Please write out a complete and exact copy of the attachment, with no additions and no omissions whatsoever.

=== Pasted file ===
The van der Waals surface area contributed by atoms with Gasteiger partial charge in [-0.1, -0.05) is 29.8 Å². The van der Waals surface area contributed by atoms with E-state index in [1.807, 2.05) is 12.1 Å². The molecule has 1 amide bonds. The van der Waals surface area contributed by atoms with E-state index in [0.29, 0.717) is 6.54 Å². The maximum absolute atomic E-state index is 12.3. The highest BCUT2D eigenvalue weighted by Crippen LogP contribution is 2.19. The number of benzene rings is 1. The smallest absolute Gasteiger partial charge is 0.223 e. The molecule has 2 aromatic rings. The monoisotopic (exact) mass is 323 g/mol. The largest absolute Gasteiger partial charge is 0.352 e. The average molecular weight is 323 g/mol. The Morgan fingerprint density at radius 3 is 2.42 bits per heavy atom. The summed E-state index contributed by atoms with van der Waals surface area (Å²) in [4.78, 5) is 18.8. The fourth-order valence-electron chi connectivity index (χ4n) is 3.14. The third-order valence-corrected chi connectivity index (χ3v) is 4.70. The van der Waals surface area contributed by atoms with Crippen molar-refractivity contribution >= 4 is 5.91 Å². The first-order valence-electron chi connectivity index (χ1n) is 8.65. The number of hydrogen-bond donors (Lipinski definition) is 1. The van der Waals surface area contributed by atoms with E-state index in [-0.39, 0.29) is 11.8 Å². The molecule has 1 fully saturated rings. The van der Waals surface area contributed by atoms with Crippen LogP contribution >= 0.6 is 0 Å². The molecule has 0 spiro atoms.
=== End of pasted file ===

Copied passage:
The van der Waals surface area contributed by atoms with Gasteiger partial charge in [-0.1, -0.05) is 29.8 Å². The van der Waals surface area contributed by atoms with E-state index in [1.807, 2.05) is 12.1 Å². The molecule has 1 amide bonds. The van der Waals surface area contributed by atoms with E-state index in [0.29, 0.717) is 6.54 Å². The maximum absolute atomic E-state index is 12.3. The highest BCUT2D eigenvalue weighted by Crippen LogP contribution is 2.19. The number of benzene rings is 1. The smallest absolute Gasteiger partial charge is 0.223 e. The molecule has 2 aromatic rings. The monoisotopic (exact) mass is 323 g/mol. The largest absolute Gasteiger partial charge is 0.352 e. The average molecular weight is 323 g/mol. The Morgan fingerprint density at radius 3 is 2.42 bits per heavy atom. The summed E-state index contributed by atoms with van der Waals surface area (Å²) in [4.78, 5) is 18.8. The fourth-order valence-electron chi connectivity index (χ4n) is 3.14. The third-order valence-corrected chi connectivity index (χ3v) is 4.70. The van der Waals surface area contributed by atoms with Crippen molar-refractivity contribution >= 4 is 5.91 Å². The first-order valence-electron chi connectivity index (χ1n) is 8.65. The number of hydrogen-bond donors (Lipinski definition) is 1. The van der Waals surface area contributed by atoms with E-state index in [-0.39, 0.29) is 11.8 Å². The molecule has 1 fully saturated rings. The van der Waals surface area contributed by atoms with Crippen LogP contribution >= 0.6 is 0 Å². The molecule has 0 spiro atoms.